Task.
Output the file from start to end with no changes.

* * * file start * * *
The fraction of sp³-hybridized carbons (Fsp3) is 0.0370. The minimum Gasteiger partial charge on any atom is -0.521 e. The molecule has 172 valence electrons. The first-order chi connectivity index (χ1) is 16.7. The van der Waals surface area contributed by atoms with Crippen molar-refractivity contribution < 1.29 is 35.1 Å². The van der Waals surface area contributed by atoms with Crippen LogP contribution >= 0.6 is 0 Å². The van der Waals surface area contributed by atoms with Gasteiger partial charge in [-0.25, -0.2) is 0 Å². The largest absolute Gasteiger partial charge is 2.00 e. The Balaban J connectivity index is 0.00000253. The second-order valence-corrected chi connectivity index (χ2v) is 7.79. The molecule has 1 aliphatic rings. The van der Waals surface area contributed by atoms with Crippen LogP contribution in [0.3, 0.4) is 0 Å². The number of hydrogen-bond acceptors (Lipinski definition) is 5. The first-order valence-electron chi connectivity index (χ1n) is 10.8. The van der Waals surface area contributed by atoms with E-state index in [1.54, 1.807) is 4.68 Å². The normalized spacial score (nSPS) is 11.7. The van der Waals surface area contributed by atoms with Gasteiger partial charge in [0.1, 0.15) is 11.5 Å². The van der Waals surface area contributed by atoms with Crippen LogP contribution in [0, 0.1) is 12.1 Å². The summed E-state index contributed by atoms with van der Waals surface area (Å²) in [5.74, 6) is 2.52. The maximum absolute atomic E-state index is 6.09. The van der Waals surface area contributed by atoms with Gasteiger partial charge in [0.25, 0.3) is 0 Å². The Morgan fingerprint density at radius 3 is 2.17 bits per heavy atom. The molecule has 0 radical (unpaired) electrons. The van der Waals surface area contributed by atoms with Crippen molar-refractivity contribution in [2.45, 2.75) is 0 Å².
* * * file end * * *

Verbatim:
The fraction of sp³-hybridized carbons (Fsp3) is 0.0370. The minimum Gasteiger partial charge on any atom is -0.521 e. The molecule has 172 valence electrons. The first-order chi connectivity index (χ1) is 16.7. The van der Waals surface area contributed by atoms with Crippen molar-refractivity contribution < 1.29 is 35.1 Å². The van der Waals surface area contributed by atoms with Crippen LogP contribution >= 0.6 is 0 Å². The van der Waals surface area contributed by atoms with Gasteiger partial charge in [-0.25, -0.2) is 0 Å². The largest absolute Gasteiger partial charge is 2.00 e. The Balaban J connectivity index is 0.00000253. The second-order valence-corrected chi connectivity index (χ2v) is 7.79. The molecule has 1 aliphatic rings. The van der Waals surface area contributed by atoms with Crippen LogP contribution in [0.3, 0.4) is 0 Å². The number of hydrogen-bond acceptors (Lipinski definition) is 5. The first-order valence-electron chi connectivity index (χ1n) is 10.8. The van der Waals surface area contributed by atoms with E-state index in [1.54, 1.807) is 4.68 Å². The normalized spacial score (nSPS) is 11.7. The van der Waals surface area contributed by atoms with Gasteiger partial charge in [0.1, 0.15) is 11.5 Å². The van der Waals surface area contributed by atoms with Crippen LogP contribution in [0, 0.1) is 12.1 Å². The summed E-state index contributed by atoms with van der Waals surface area (Å²) in [5.74, 6) is 2.52. The maximum absolute atomic E-state index is 6.09. The van der Waals surface area contributed by atoms with Gasteiger partial charge in [0.25, 0.3) is 0 Å². The Morgan fingerprint density at radius 3 is 2.17 bits per heavy atom. The molecule has 0 radical (unpaired) electrons. The van der Waals surface area contributed by atoms with Crippen molar-refractivity contribution in [2.45, 2.75) is 0 Å².